Six Sigma is about using analysis to eliminate defects.  As such, your posted question is COMPLETELY absurd here.  Okay, so the website I referenced is fictitious, but I’m sure there are plenty of real sites out there just gushing with mathematical justifications and excuses for inaction or with compelling arguments for people like you to present to your customer explaining why he/she is wasting your time expecting the product they buy from you to contain zero defects.  I suggest you try http://www.customersaresuchdolts.com. (Six Sigma simply isn’t at all the right place to come if you’re just looking for excuses).
    Andejrad Ich
     

    0
    #133908

    Andejrad Ich
    Participant

    Hey, sorry, but you accidentally posted your question on a six sigma site.  You clearly are looking for http://www.iamwillingtodoanythingbutfixmyprocess.com.  Try there and good luck.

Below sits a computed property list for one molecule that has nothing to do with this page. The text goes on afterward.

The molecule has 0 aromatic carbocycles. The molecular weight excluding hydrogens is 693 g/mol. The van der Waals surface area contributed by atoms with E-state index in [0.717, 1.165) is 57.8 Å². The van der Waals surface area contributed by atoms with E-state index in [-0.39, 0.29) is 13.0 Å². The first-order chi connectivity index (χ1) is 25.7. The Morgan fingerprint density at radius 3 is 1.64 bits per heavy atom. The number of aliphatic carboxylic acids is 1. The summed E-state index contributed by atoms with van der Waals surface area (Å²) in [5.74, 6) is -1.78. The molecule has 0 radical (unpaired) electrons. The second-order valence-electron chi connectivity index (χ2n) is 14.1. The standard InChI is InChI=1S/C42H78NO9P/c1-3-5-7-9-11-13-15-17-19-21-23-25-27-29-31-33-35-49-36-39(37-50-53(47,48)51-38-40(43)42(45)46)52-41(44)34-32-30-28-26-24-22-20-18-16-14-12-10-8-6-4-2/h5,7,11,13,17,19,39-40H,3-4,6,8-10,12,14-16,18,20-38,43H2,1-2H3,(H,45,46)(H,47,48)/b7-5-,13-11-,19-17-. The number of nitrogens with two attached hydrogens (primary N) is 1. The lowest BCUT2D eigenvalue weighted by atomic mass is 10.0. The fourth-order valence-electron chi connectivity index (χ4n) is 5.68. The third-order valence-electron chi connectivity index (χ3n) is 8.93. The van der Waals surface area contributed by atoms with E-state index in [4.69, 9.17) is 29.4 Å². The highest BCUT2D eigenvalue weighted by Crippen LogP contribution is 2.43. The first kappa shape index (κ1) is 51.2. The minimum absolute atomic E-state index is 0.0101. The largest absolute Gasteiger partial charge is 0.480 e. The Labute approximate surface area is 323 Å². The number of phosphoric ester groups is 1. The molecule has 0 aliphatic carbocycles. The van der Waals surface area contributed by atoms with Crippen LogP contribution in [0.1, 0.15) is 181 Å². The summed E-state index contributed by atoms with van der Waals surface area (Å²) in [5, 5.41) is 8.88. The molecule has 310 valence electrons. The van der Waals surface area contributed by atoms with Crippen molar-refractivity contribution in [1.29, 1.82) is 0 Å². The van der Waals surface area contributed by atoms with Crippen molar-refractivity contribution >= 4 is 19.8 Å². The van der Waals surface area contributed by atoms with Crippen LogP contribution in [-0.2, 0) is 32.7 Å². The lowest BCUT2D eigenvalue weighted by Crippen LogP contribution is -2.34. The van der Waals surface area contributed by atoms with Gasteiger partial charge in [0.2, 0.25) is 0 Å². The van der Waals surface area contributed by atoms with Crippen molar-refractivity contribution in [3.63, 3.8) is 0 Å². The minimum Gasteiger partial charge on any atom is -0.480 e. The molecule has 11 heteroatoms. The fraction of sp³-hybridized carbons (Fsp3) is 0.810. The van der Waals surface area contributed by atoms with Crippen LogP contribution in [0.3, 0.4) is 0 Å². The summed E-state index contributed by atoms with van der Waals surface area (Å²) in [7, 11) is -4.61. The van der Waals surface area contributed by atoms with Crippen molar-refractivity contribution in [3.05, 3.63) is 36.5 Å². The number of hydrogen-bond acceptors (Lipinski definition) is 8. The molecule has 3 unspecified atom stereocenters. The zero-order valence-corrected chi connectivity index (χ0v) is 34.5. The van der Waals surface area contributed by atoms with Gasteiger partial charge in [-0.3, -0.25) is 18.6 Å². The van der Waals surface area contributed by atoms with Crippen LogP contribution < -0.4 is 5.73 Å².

0
    #133836

    Andejrad Ich
    Participant

    Read “Economic Control Limits” at the site below:
    http://www.infinityqs.com/nav-4-2.asp

    0
    #133834

    Andejrad Ich
    Participant

    I have never ever ever EVER seen a process in a real factory in which the true mu did not float somewhat (so don’t be concerned by that even though Shewhart defined a process “in control” to have only constant mu & sigma).